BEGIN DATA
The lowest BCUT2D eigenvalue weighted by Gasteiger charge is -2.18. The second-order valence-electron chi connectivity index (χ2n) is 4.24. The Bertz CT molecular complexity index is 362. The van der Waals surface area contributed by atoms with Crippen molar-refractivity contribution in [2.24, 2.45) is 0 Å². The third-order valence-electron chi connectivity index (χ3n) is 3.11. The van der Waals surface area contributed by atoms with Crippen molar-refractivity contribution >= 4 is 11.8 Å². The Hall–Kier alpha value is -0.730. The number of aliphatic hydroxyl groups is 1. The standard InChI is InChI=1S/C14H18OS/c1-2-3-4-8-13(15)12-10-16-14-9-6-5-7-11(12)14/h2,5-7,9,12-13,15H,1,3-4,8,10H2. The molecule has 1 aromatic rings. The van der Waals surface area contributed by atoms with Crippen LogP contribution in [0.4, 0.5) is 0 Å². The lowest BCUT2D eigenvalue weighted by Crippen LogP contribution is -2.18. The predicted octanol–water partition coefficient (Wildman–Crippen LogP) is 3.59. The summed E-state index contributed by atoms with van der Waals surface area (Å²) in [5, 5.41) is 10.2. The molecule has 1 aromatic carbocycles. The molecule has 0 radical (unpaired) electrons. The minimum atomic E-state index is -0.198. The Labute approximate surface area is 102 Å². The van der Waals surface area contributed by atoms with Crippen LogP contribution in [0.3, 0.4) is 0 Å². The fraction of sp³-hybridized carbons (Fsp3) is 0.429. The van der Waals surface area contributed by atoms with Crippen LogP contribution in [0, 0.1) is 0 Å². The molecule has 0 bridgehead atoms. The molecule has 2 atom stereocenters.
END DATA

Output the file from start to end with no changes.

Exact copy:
The lowest BCUT2D eigenvalue weighted by Gasteiger charge is -2.18. The second-order valence-electron chi connectivity index (χ2n) is 4.24. The Bertz CT molecular complexity index is 362. The van der Waals surface area contributed by atoms with Crippen molar-refractivity contribution in [2.24, 2.45) is 0 Å². The third-order valence-electron chi connectivity index (χ3n) is 3.11. The van der Waals surface area contributed by atoms with Crippen molar-refractivity contribution >= 4 is 11.8 Å². The Hall–Kier alpha value is -0.730. The number of aliphatic hydroxyl groups is 1. The standard InChI is InChI=1S/C14H18OS/c1-2-3-4-8-13(15)12-10-16-14-9-6-5-7-11(12)14/h2,5-7,9,12-13,15H,1,3-4,8,10H2. The molecule has 1 aromatic rings. The van der Waals surface area contributed by atoms with Crippen LogP contribution in [0.4, 0.5) is 0 Å². The lowest BCUT2D eigenvalue weighted by Crippen LogP contribution is -2.18. The predicted octanol–water partition coefficient (Wildman–Crippen LogP) is 3.59. The summed E-state index contributed by atoms with van der Waals surface area (Å²) in [5, 5.41) is 10.2. The molecule has 1 aromatic carbocycles. The molecule has 0 radical (unpaired) electrons. The minimum atomic E-state index is -0.198. The Labute approximate surface area is 102 Å². The van der Waals surface area contributed by atoms with Crippen LogP contribution in [0.3, 0.4) is 0 Å². The fraction of sp³-hybridized carbons (Fsp3) is 0.429. The van der Waals surface area contributed by atoms with Crippen LogP contribution in [0, 0.1) is 0 Å². The molecule has 0 bridgehead atoms. The molecule has 2 atom stereocenters.